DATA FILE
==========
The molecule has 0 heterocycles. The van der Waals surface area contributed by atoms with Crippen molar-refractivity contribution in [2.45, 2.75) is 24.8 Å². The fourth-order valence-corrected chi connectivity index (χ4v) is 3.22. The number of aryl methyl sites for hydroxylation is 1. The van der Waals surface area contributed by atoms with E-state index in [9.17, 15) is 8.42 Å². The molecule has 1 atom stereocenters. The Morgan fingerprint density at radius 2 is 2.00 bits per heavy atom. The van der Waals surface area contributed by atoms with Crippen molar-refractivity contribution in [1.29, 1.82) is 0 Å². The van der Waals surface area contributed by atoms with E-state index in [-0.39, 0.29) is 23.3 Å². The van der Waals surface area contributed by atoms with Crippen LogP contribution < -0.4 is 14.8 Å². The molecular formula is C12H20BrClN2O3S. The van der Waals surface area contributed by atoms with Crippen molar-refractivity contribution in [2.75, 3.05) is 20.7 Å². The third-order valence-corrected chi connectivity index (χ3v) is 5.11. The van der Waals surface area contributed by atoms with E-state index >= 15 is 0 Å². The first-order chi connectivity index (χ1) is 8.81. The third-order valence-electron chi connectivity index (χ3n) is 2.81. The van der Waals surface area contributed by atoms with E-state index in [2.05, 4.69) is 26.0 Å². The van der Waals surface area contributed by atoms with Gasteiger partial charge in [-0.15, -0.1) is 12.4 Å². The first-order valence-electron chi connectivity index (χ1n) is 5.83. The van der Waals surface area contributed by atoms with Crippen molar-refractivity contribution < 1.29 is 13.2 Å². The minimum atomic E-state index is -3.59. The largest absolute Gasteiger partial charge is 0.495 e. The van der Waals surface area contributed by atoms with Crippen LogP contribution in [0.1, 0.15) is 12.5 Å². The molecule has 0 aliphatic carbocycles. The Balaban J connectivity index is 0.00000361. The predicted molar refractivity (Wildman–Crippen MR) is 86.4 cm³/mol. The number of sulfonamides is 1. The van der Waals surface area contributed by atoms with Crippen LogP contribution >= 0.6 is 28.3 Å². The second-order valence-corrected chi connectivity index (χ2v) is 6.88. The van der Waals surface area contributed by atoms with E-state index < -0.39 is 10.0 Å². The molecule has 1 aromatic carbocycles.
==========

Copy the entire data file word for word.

The molecule has 0 heterocycles. The van der Waals surface area contributed by atoms with Crippen molar-refractivity contribution in [2.45, 2.75) is 24.8 Å². The fourth-order valence-corrected chi connectivity index (χ4v) is 3.22. The number of aryl methyl sites for hydroxylation is 1. The van der Waals surface area contributed by atoms with E-state index in [9.17, 15) is 8.42 Å². The molecule has 1 atom stereocenters. The Morgan fingerprint density at radius 2 is 2.00 bits per heavy atom. The van der Waals surface area contributed by atoms with Crippen molar-refractivity contribution in [1.29, 1.82) is 0 Å². The van der Waals surface area contributed by atoms with E-state index in [-0.39, 0.29) is 23.3 Å². The van der Waals surface area contributed by atoms with Crippen LogP contribution < -0.4 is 14.8 Å². The molecular formula is C12H20BrClN2O3S. The van der Waals surface area contributed by atoms with Crippen molar-refractivity contribution in [2.75, 3.05) is 20.7 Å². The third-order valence-corrected chi connectivity index (χ3v) is 5.11. The van der Waals surface area contributed by atoms with E-state index >= 15 is 0 Å². The first-order chi connectivity index (χ1) is 8.81. The third-order valence-electron chi connectivity index (χ3n) is 2.81. The van der Waals surface area contributed by atoms with E-state index in [2.05, 4.69) is 26.0 Å². The van der Waals surface area contributed by atoms with Gasteiger partial charge in [-0.15, -0.1) is 12.4 Å². The first-order valence-electron chi connectivity index (χ1n) is 5.83. The van der Waals surface area contributed by atoms with Crippen molar-refractivity contribution < 1.29 is 13.2 Å². The minimum atomic E-state index is -3.59. The largest absolute Gasteiger partial charge is 0.495 e. The van der Waals surface area contributed by atoms with Crippen LogP contribution in [0.1, 0.15) is 12.5 Å². The molecule has 0 aliphatic carbocycles. The Balaban J connectivity index is 0.00000361. The predicted molar refractivity (Wildman–Crippen MR) is 86.4 cm³/mol. The number of sulfonamides is 1. The van der Waals surface area contributed by atoms with Crippen LogP contribution >= 0.6 is 28.3 Å². The second-order valence-corrected chi connectivity index (χ2v) is 6.88. The van der Waals surface area contributed by atoms with E-state index < -0.39 is 10.0 Å². The molecule has 1 aromatic carbocycles.